7

I was looking at the options table in a WordPress install and noticed an option name hack_file. At first I thought the site was compromised and then realized it is a default option http://codex.wordpress.org/Option_Reference . I couldn't find much information regarding it. What is it and its purpose?

2 Answers 2

7

As the codex says, it is legacy with probably no use in any modern version. I have been around wordpress since 2.0.4 and I don't remember it being used or referenced so my guess is that it is a really old legacy thing.

3

You can see references to hack_file in WordPress core. Here's an example in WordPress 6.3 in load.php in the wp_get_active_and_valid_plugins function.

Here's the entire function (smaller snippet to follow):

/**
 * Retrieve an array of active and valid plugin files.
 *
 * While upgrading or installing WordPress, no plugins are returned.
 *
 * The default directory is `wp-content/plugins`. To change the default
 * directory manually, define `WP_PLUGIN_DIR` and `WP_PLUGIN_URL`
 * in `wp-config.php`.
 *
 * @since 3.0.0
 * @access private
 *
 * @return string[] Array of paths to plugin files relative to the plugins directory.
 */
function wp_get_active_and_valid_plugins() {
    $plugins        = array();
    $active_plugins = (array) get_option( 'active_plugins', array() );

    // Check for hacks file if the option is enabled.
    if ( get_option( 'hack_file' ) && file_exists( ABSPATH . 'my-hacks.php' ) ) {
        _deprecated_file( 'my-hacks.php', '1.5.0' );
        array_unshift( $plugins, ABSPATH . 'my-hacks.php' );
    }

    if ( empty( $active_plugins ) || wp_installing() ) {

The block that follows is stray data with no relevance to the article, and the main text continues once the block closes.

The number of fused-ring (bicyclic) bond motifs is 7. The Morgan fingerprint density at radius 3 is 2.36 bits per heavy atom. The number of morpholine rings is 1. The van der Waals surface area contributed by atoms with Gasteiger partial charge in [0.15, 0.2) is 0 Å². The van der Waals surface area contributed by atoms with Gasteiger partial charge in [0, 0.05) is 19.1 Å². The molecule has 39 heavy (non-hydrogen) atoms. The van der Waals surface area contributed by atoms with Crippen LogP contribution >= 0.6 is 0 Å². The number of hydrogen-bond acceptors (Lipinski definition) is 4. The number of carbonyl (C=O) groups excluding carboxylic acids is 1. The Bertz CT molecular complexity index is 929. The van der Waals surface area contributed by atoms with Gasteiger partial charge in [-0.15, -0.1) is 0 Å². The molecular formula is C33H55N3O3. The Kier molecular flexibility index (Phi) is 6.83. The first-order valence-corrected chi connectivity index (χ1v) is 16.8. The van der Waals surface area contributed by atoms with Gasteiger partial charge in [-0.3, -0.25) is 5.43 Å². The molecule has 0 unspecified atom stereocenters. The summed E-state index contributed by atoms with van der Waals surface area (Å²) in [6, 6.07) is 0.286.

return $plugins;
    }

    $network_plugins = is_multisite() ? wp_get_active_network_plugins() : false;

    foreach ( $active_plugins as $plugin ) {
        if ( ! validate_file( $plugin )                     // $plugin must validate as file.
            && '.php' === substr( $plugin, -4 )             // $plugin must end with '.php'.
            && file_exists( WP_PLUGIN_DIR . '/' . $plugin ) // $plugin must exist.
            // Not already included as a network plugin.
            && ( ! $network_plugins || ! in_array( WP_PLUGIN_DIR . '/' . $plugin, $network_plugins, true ) )
            ) {
            $plugins[] = WP_PLUGIN_DIR . '/' . $plugin;
        }
    }

    /*
     * Remove plugins from the list of active plugins when we're on an endpoint
     * that should be protected against WSODs and the plugin is paused.
     */
    if ( wp_is_recovery_mode() ) {
        $plugins = wp_skip_paused_plugins( $plugins );
    }

    return $plugins;
}

and here is the specific usage in that first if statement

// Check for hacks file if the option is enabled.
if ( get_option( 'hack_file' ) && file_exists( ABSPATH . 'my-hacks.php' ) ) {
    _deprecated_file( 'my-hacks.php', '1.5.0' );
    array_unshift( $plugins, ABSPATH . 'my-hacks.php' );
}

It looks like you can set hack_file to 1 to enable it and then define my-hacks.php in the root of your WordPress installation (wherever wp-config.php lives). It'll then add it to the list of plugins to load.

So it seems it's a way to add some quick code to a WordPress install without formally creating a plugin or making changes to WordPress core files.

2
  • It looks like it's been deprecated since WordPress 1.5.0, way back in aught-five. I'd recommend against actually using it, though it's an interesting peek into how WP used to work.
    – Pat J
    Commented Apr 19, 2023 at 19:40
  • 1
    I agree. I would not recommend actually using the option.
    – Andrew
    Commented Apr 20, 2023 at 20:05

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